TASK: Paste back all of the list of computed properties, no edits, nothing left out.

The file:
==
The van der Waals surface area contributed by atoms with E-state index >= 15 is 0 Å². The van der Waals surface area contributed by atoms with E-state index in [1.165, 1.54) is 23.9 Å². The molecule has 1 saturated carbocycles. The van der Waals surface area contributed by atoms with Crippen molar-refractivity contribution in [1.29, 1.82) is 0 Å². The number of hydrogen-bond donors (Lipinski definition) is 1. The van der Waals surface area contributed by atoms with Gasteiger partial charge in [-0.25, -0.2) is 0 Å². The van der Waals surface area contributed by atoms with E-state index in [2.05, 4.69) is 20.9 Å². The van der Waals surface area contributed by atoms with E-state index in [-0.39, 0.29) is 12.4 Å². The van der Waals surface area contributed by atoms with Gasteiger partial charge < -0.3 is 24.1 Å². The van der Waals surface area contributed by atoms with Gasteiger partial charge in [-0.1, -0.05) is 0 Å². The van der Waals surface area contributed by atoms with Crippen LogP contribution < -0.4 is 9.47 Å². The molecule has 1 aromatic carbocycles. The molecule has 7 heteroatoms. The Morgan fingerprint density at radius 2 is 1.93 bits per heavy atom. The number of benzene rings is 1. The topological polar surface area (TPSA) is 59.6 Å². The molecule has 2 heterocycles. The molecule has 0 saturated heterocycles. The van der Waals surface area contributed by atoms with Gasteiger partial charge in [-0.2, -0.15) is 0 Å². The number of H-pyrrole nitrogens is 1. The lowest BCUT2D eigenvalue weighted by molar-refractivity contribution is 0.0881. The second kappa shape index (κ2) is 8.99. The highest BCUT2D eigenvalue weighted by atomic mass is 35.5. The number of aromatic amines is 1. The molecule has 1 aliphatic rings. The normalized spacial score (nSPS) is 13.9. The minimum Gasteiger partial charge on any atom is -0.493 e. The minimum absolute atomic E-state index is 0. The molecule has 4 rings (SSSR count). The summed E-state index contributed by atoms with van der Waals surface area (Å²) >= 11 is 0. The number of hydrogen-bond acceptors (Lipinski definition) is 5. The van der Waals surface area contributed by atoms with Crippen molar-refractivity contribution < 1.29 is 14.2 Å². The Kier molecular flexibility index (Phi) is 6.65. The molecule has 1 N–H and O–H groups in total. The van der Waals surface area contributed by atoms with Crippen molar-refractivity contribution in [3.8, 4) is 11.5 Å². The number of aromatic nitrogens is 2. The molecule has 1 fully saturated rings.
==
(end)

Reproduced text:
The van der Waals surface area contributed by atoms with E-state index >= 15 is 0 Å². The van der Waals surface area contributed by atoms with E-state index in [1.165, 1.54) is 23.9 Å². The molecule has 1 saturated carbocycles. The van der Waals surface area contributed by atoms with Crippen molar-refractivity contribution in [1.29, 1.82) is 0 Å². The number of hydrogen-bond donors (Lipinski definition) is 1. The van der Waals surface area contributed by atoms with Gasteiger partial charge in [-0.25, -0.2) is 0 Å². The van der Waals surface area contributed by atoms with E-state index in [2.05, 4.69) is 20.9 Å². The van der Waals surface area contributed by atoms with E-state index in [-0.39, 0.29) is 12.4 Å². The van der Waals surface area contributed by atoms with Gasteiger partial charge < -0.3 is 24.1 Å². The van der Waals surface area contributed by atoms with Gasteiger partial charge in [-0.1, -0.05) is 0 Å². The van der Waals surface area contributed by atoms with Crippen LogP contribution < -0.4 is 9.47 Å². The molecule has 1 aromatic carbocycles. The molecule has 7 heteroatoms. The Morgan fingerprint density at radius 2 is 1.93 bits per heavy atom. The number of benzene rings is 1. The topological polar surface area (TPSA) is 59.6 Å². The molecule has 2 heterocycles. The molecule has 0 saturated heterocycles. The van der Waals surface area contributed by atoms with Gasteiger partial charge in [-0.2, -0.15) is 0 Å². The number of H-pyrrole nitrogens is 1. The lowest BCUT2D eigenvalue weighted by molar-refractivity contribution is 0.0881. The second kappa shape index (κ2) is 8.99. The highest BCUT2D eigenvalue weighted by atomic mass is 35.5. The number of aromatic amines is 1. The molecule has 1 aliphatic rings. The normalized spacial score (nSPS) is 13.9. The minimum Gasteiger partial charge on any atom is -0.493 e. The minimum absolute atomic E-state index is 0. The molecule has 4 rings (SSSR count). The summed E-state index contributed by atoms with van der Waals surface area (Å²) >= 11 is 0. The number of hydrogen-bond acceptors (Lipinski definition) is 5. The van der Waals surface area contributed by atoms with Crippen molar-refractivity contribution < 1.29 is 14.2 Å². The Kier molecular flexibility index (Phi) is 6.65. The molecule has 1 N–H and O–H groups in total. The van der Waals surface area contributed by atoms with Crippen molar-refractivity contribution in [3.8, 4) is 11.5 Å². The number of aromatic nitrogens is 2. The molecule has 1 fully saturated rings.